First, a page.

[Extract from the National Republican of January 24, 1882.). Mr. Robinson, of New York, took the floor to discuss the resolution. He related how, some months ago, he had met the late English minister, and how that gentleman had stated to him that some American hogs of bad character had been taken over to England for consumption. The wires under the Atlantic had flashed the news of outrages that were about to be perpetrated upon the dead Ohio hog. At the same time, American citizens, who had fought upon the battle-fields of the Union, whose blood had given additional redness to the Stripes and brightened the glory of the Stars, were thrown into prison without any crime being alleged against them, were tried as felons, and were without any opportunity to get their cases before the Government of the people of the United States. He (Mr. Robinson) had been led to exclaim : "Oh! that we only paid as much attention, as much honor, to a live American citizen as we do to a dead Cincinnati hog." But so it was. The State Department would not call up the cases of those citizens and have them examined. There were five American citizens now confined in British bastiles. They had been seized, brought before a jury, tried, and acquitted; but immediately afterward the sospension of the habeas corpus had been brought to bear, they had been rearrested, and were now languishing in prison. He had endeavored to get the cases of these moaning, sickened, dying American citizens before this House, but, until the present time, had been unable to do 80. He was going to move an amendment to the report, and was going to take higher ground than was there taken. Not only had the United States a right to interfere in behalf of American citizens in British prisons, but it had the right, and it was its duty, to demand the release of the members of Parliament elected by the people of Great Britain, and whom the British Government bad imprisoned. "A gentleman bere," continued Mr. Robinson, " shakes his head. I will shake his heart.”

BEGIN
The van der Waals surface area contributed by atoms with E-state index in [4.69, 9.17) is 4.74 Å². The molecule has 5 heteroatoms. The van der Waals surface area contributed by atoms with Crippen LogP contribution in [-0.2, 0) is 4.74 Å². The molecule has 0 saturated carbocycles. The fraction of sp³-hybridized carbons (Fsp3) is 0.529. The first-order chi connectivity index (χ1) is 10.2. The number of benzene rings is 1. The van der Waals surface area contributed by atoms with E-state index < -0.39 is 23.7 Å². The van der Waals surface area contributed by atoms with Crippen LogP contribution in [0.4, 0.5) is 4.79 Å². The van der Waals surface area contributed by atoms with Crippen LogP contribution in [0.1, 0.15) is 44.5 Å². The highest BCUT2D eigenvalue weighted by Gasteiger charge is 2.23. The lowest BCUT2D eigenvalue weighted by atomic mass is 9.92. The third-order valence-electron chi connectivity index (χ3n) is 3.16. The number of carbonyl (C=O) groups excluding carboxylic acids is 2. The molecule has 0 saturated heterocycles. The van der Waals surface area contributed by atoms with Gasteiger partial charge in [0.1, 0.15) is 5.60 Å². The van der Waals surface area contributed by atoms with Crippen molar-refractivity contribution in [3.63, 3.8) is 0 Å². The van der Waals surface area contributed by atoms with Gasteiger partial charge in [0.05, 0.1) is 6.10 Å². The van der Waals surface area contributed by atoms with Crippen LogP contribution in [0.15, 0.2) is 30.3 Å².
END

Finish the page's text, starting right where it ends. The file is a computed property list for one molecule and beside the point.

Mr. Robinson then quoted from a speech delivered by Lord John Russell in favor of the British Government interfering to compel the release by the Tuscan Government of certain of its own subjects. Russian despotism bid its head, Turkish tyranny paled into insignificance, and grew pygmyish in comparison with the great wrong and tyranny and despotism that had been inflicted on some of the people of Great Britain.

At this point the matter went over until Tuesday, when it will come up as unfinished business.

No. 22.

Mr. West to Earl Granville.

(Extract.)

WASHINGTON, February 1, 1882. (Received February 18.) With reference to my dispatch of the 25th ultimo, I have the honor to inform your lordship that the House of Representatives, after a long debate, adopted the resolution reported from the Committee on Foreign Affairs, the terms of wbich are as follows: